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My response (another prose poem) to readwritepoem‘s latest challenge.  This is the finished version:

What’s in front of me

What’s in front of me is time, forty minutes of nothing much.  If god exists, surely he knows the meaning of empty moments; who called this clock into existence?  Time exists by fiat.  We said, “It is so,” and there it was.  Unfolding is not time; a tree can’t tell you the hour.  I want to unfold and be, but there’s this octopus schedule, a monster with 24 legs, each with 60 stings.

What’s in front of me it life; it’s behind me as well.  I know what has been and I hope for what is to come, but what is now?  In writing those three scratched figures – n – o – w – the present became the past without even trying, over and over, world without end.  When, then, am I living?

What’s in front of me is a choice, then another choice, then another.  Not a bare array of objects, a moving, breathing, always-changing world.  What I choose may not choose me; or it may cease to be what I chose.  The journey is the end, I suppose, and you never reach the pot of gold.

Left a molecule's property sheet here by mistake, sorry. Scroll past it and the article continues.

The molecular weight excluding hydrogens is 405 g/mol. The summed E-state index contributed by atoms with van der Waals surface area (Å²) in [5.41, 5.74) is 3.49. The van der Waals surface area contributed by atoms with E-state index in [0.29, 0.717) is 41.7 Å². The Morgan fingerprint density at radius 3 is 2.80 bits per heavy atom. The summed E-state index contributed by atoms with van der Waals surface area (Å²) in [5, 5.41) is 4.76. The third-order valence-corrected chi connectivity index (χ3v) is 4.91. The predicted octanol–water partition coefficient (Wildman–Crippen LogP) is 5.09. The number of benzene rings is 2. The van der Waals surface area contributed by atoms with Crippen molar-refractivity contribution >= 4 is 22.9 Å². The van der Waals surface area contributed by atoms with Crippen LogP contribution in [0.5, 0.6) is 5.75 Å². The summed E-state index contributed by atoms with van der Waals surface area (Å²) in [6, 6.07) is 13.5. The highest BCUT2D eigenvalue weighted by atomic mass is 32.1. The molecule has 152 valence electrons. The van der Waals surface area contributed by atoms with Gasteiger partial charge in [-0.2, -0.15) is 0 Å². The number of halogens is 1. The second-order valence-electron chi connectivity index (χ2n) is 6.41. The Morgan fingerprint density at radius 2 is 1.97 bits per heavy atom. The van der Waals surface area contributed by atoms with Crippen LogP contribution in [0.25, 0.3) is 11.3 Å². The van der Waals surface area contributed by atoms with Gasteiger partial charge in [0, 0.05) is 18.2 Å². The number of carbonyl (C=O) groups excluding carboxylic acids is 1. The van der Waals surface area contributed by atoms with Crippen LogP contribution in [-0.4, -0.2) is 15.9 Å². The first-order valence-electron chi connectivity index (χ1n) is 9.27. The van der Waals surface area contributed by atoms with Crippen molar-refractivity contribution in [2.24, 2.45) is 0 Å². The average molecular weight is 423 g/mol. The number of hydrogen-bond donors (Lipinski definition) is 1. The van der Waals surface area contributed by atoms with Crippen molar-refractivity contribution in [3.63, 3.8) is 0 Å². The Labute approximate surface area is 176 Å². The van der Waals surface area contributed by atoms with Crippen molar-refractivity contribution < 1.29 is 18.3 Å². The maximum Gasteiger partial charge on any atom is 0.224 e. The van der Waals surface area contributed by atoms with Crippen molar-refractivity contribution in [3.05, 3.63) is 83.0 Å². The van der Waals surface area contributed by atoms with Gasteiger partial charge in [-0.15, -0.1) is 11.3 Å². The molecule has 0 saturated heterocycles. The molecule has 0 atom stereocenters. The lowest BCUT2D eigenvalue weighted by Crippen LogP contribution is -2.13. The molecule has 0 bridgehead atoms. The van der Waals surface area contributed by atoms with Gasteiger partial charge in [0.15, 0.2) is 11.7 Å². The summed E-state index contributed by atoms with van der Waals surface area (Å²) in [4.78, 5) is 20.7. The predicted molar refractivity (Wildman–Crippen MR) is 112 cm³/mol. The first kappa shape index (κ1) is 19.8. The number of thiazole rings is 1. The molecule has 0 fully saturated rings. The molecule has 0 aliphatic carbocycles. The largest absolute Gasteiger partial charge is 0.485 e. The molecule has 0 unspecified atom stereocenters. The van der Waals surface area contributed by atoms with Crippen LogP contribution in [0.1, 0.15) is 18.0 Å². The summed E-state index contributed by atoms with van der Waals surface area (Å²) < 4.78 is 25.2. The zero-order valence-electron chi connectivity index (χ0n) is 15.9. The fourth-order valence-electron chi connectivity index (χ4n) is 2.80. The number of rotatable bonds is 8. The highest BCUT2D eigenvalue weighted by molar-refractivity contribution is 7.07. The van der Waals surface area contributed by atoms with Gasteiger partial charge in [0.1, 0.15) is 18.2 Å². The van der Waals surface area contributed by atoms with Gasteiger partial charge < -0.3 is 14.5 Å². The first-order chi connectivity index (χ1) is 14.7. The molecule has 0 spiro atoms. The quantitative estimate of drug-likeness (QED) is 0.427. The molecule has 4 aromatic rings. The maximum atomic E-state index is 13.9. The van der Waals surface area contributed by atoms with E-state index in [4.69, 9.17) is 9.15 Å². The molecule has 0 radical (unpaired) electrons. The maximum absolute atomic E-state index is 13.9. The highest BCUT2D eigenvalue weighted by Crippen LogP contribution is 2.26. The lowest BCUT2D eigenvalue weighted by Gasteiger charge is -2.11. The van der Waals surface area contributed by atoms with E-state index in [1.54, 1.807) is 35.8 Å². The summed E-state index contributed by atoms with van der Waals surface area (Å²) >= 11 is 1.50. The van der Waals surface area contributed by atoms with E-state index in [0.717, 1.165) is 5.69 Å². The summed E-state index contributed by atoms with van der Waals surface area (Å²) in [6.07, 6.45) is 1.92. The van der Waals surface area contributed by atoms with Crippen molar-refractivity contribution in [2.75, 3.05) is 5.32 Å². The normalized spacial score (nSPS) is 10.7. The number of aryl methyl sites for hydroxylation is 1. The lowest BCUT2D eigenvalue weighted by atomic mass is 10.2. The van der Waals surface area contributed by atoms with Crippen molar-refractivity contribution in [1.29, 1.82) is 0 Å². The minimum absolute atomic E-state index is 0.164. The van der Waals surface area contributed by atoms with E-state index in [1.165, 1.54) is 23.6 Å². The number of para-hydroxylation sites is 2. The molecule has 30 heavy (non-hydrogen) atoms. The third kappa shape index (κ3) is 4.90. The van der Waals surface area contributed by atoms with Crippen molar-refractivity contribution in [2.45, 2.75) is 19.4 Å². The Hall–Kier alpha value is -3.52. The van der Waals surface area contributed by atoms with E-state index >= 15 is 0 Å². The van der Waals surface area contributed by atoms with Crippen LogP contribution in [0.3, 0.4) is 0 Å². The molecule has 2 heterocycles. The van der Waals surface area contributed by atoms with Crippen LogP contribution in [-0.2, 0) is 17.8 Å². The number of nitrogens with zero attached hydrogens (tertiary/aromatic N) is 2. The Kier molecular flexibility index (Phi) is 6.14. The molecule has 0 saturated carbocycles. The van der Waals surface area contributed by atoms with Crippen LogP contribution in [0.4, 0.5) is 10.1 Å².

What’s in front of me is work; the work of my life, the work of becoming.  What I am is what I have chosen.  What I do is what I’ve made of myself.  New trajectories after every collision – the chaos that’s in front of me, behind me, around me; a million billion tiny dots that become, at a very great distance, a beautiful whole.

[Note: This was one of those 10 minute writing exercises – you write without stopping or editing for 10 minutes, then work what’s you’ve got into something polished.  I include my first draft for your edification.]

What’s in front of me (raw first draft)

What’s in front of me is love.  In front of me is time, forty minutes of nothing much.  If god exists, surely he knows the meaning of empty moments; who called this clock into existence?

Time exists by fiat.  We said, “It is so,” and there is was.  Unfolding is not time; a tree doesn’t know the hour.  I want to unfold and be, but in the meantime there’s this schedule, an octopus with 24 legs, each with 60 stingers.

What’s in front of me is life; it’s behind me as well.  I know what has been and I hope for what is to come.  Let’s see, but what is now?  In writing these three scratched figures – n – o – w – the present became the past without even trying.  It happens all the time, without ceasing, world without end.  When, then, am I living?

What’s in front of me is a choice, then another choice, then another.  Not a bare array of objects, a moving, living, always-changing, breathing world.  What I choose may not choose me; or it might entirely fail to be what I thought it was.  In the journey is the end, I suppose, and it doesn’t matter if you never find the pot of gold.  

What’s in front of me is work, the work of my life, the work of becoming.  What I am is what I have chosen, and what I do is what I’ve made of myself.  New vistas always ahead, new trajectories with every collision.  What’s in front of me is chaos, and so it what’s behind me; the thousand dots that seem like nothing ness up close, but become a beautiful whole in the distance.